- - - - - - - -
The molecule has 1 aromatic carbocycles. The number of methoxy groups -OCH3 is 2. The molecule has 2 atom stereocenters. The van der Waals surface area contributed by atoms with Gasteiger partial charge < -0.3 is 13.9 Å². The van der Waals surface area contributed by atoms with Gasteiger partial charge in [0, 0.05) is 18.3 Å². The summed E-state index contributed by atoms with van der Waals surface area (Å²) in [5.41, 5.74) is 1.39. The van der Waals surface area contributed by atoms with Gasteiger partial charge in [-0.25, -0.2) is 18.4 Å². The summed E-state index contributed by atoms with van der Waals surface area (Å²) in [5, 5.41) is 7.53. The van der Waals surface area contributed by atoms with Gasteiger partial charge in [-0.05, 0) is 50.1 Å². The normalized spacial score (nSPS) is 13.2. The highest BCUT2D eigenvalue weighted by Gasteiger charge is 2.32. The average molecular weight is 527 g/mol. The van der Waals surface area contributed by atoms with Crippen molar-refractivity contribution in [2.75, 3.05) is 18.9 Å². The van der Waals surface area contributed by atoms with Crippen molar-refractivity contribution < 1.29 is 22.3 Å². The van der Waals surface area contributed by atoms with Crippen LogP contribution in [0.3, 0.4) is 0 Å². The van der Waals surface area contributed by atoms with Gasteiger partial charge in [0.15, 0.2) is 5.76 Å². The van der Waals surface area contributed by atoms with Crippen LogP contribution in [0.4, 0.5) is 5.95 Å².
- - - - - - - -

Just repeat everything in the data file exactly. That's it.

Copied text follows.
The molecule has 1 aromatic carbocycles. The number of methoxy groups -OCH3 is 2. The molecule has 2 atom stereocenters. The van der Waals surface area contributed by atoms with Gasteiger partial charge < -0.3 is 13.9 Å². The van der Waals surface area contributed by atoms with Gasteiger partial charge in [0, 0.05) is 18.3 Å². The summed E-state index contributed by atoms with van der Waals surface area (Å²) in [5.41, 5.74) is 1.39. The van der Waals surface area contributed by atoms with Gasteiger partial charge in [-0.25, -0.2) is 18.4 Å². The summed E-state index contributed by atoms with van der Waals surface area (Å²) in [5, 5.41) is 7.53. The van der Waals surface area contributed by atoms with Gasteiger partial charge in [-0.05, 0) is 50.1 Å². The normalized spacial score (nSPS) is 13.2. The highest BCUT2D eigenvalue weighted by Gasteiger charge is 2.32. The average molecular weight is 527 g/mol. The van der Waals surface area contributed by atoms with Crippen molar-refractivity contribution in [2.75, 3.05) is 18.9 Å². The van der Waals surface area contributed by atoms with Crippen molar-refractivity contribution < 1.29 is 22.3 Å². The van der Waals surface area contributed by atoms with Crippen LogP contribution in [0.3, 0.4) is 0 Å². The van der Waals surface area contributed by atoms with Gasteiger partial charge in [0.15, 0.2) is 5.76 Å². The van der Waals surface area contributed by atoms with Crippen LogP contribution in [0.4, 0.5) is 5.95 Å².